CDCRF slaps a fine of Rs 5,000 on LIC

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Coimbatore, Nov 7: The Coimbatore District Consumer Disputes Redressal Forum (CDCRF) has imposed a fine of Rs 5,000 as compensation for mental agony and Rs 1,000 towards the cost of litigation besides asking the Life Insurance Corporation (LIC) of India to settle a life insurance claim of Rs 5 lakhs with 9 per cent interest. The order was passed by the President of CDCRF, S A Sreeramulu and members P Mathavi and K Rathinam while disposing of a petition filed by F Barkath Banu wife of late S Habib John under Section 12 of the Consumer Protection Act.
The complainant in her averments stated as follows; S Habib John had taken an life insurance policy "Jeevan Mitra Double Cover Endowments plus Profits plus Accident Benefits in June 2002 for a sum of Rs 5 lakh.

The policy holder had paid the premiums promptly but died of a massive cardiac arrest on November 13.

On his death, his wife F Barkath Banu the petitioner approached the LIC of India claiming the insurance benefit on December 6, 2003.

The LIC of India repudiated the claim on the following grounds; the policy holder was diabetic and had taken medical leave during his employment on two occasions for fifteen days and eight days in June 1999 and in May 1999.

The policy holder had wilfully and wantonly concealed the above facts while furnishing the proposal.

The petitioner claimed that the policy holder had taken the said life policy only after an interval of three years from the said period of leave and that too after examination by a doctor nominated by LIC and the doctor had certified that the sugar levels were within normal limits.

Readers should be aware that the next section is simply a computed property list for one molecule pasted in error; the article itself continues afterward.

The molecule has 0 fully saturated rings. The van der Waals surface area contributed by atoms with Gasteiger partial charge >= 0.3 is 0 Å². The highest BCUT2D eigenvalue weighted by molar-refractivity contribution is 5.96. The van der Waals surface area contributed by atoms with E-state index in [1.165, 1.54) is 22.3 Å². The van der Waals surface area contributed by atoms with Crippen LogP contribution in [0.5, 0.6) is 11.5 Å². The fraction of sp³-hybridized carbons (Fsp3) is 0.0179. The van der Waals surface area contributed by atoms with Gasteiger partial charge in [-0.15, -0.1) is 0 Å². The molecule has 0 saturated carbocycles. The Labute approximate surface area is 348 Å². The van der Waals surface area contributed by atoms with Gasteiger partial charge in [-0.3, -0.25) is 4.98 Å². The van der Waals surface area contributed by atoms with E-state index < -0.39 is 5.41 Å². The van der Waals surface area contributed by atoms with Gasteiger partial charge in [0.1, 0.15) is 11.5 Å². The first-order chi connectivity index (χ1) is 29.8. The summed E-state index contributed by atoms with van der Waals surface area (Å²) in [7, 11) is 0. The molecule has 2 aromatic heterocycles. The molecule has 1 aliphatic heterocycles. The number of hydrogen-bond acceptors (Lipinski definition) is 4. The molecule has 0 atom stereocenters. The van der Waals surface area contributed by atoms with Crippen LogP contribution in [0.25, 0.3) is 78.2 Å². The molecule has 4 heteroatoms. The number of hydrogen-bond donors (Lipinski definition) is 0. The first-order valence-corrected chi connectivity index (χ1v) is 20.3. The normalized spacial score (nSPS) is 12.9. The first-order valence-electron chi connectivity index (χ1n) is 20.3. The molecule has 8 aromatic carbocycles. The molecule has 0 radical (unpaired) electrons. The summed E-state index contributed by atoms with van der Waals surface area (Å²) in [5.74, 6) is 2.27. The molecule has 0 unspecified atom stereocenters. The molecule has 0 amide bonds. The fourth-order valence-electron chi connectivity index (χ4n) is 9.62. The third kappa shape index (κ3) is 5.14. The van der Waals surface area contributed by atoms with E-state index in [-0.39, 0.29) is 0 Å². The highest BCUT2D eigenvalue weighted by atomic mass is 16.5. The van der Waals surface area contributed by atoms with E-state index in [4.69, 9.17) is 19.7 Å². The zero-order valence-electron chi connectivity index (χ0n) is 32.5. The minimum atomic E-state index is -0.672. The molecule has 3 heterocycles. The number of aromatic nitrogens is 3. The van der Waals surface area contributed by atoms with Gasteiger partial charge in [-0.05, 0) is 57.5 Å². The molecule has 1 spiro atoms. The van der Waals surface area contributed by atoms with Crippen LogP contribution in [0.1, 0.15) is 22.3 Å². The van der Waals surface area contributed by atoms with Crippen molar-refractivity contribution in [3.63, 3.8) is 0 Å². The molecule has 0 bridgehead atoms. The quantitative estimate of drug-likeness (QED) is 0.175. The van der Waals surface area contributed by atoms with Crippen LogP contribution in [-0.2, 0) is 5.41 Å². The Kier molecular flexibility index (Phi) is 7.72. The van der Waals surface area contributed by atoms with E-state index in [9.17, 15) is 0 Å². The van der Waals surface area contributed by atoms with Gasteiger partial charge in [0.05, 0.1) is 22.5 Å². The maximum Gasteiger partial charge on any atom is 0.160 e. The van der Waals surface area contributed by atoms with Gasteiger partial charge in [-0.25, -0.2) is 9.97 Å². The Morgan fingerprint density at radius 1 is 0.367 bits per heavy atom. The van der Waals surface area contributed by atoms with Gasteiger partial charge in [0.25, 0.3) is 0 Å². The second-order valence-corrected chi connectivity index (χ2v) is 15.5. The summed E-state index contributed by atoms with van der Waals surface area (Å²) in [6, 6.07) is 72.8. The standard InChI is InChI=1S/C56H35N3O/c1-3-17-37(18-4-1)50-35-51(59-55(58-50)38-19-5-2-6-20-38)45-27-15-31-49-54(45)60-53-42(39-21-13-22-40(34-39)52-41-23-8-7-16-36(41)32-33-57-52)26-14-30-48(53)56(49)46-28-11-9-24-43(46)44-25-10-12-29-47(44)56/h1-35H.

The opposite parties in their counter averred as follows; the claim was treated as an earlier claim since it came within two years from the date of risk (i.e., within one year and five months from the date of commencement), a statutory investigation as per procedure was conducted to look into the admissibility of the claim.

Citing the diabetic complaint and dental care, LIC of India contended that the policy holder had misled LIC by not stating the truth in his proposal while seeking insurance cover.

The consumer forum concluded that after adhering to the procedural formalities and accepting the proposal after a medical examination, suppression of facts not relating to the death (i.e., ailments that existed prior to the policy commencement) was not adequate grounds for rejection of claim.


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